Monday, 3 April 2017
Pre-fight nerves don't affect performance.
My most recent fight was the worst I have felt mentally going into it. I have never felt in a deeper rut psychologically than for this one. My mind was racing in the weeks coming up to it. Also this is the most scared I have been. Constant 'what if's and doubts creeping into my mind. I was physically shaking after seeing the size and shape of my opponent at the weigh in.
However I employed the following logic and reason to quell my nervous disposition...
I'm not trying to gain the approval of my friends or family.
I don't need to impress anyone despite feeling pressure not to disappoint.
The worst that could happen is a knock out and the world will go on.
I'm going to die and this moment will not matter one bit when I look back at my life.
We are on a rock flying through the cosmos.
My way of dealing with the pressure, it seems, is to zoom out. To observe the bigger picture and my tiny place within it. This helps not just with fighting but will all issues in life. Taking stock of one's own mortality and insignificance, I feel, is a valuable perspective to have...
As for the fight it's self. As usual many techniques that usually flow with ease and grace are stripped away by the occasion and the perceived need to make every shot devastatingly powerful.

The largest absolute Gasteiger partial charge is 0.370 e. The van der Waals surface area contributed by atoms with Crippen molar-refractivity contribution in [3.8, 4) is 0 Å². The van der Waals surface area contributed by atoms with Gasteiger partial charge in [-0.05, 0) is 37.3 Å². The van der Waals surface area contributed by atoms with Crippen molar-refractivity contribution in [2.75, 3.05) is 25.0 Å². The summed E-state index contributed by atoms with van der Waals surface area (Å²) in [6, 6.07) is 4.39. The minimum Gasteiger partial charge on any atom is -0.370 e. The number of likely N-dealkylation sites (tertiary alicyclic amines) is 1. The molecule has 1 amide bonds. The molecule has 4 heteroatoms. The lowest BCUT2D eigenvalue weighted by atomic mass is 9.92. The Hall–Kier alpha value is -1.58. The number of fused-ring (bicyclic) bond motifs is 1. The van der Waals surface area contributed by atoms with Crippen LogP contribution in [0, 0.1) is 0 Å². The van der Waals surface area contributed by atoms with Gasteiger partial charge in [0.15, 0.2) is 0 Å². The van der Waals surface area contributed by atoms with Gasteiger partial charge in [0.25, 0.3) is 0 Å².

But my skill and experience was still too much for him. As was my cardio.
I was still breathing hard of course and my throat burned. I should have a longer, more active warm up for my next one. My legs were jelly. But I still lasted longer than him. I scored a knock down in the first round. After he wilted from a body shot I poured on the pressure and landed clean. The second was fairly even then in the third round as I began to overwhelm him, the referee separated us for an 8-count but he shook his head to the referee indicating he was done.
I felt proud and elated of course as anyone would after a stoppage victory. However I was more baffled that yet again before the fight when warming up I had the same old feelings... nervous, sluggish limbs, lethargic, and a seemingly crippling anxiety.
We always laugh in the back because we now expect these negative feeling before battle. However I long to train my brain to feel happy and free in that warm up.
Some say that the nervous edge is the mark of a switched on mind and an alert fighter... Surely it must be more advantageous to feel relaxed. To feel no pressure. No anxiety. To feel no expectations weighing down on your shoulders.
I know some fighters thrive in this chilled out state. Regardless of subjective experience, it is must be a good idea (or at least worth experimenting with) to make the 'fight-night' as much akin to the 'sparring-night' mind as possible.
Because as Miyamoto Musashi says
'You can only fight the way you practice'.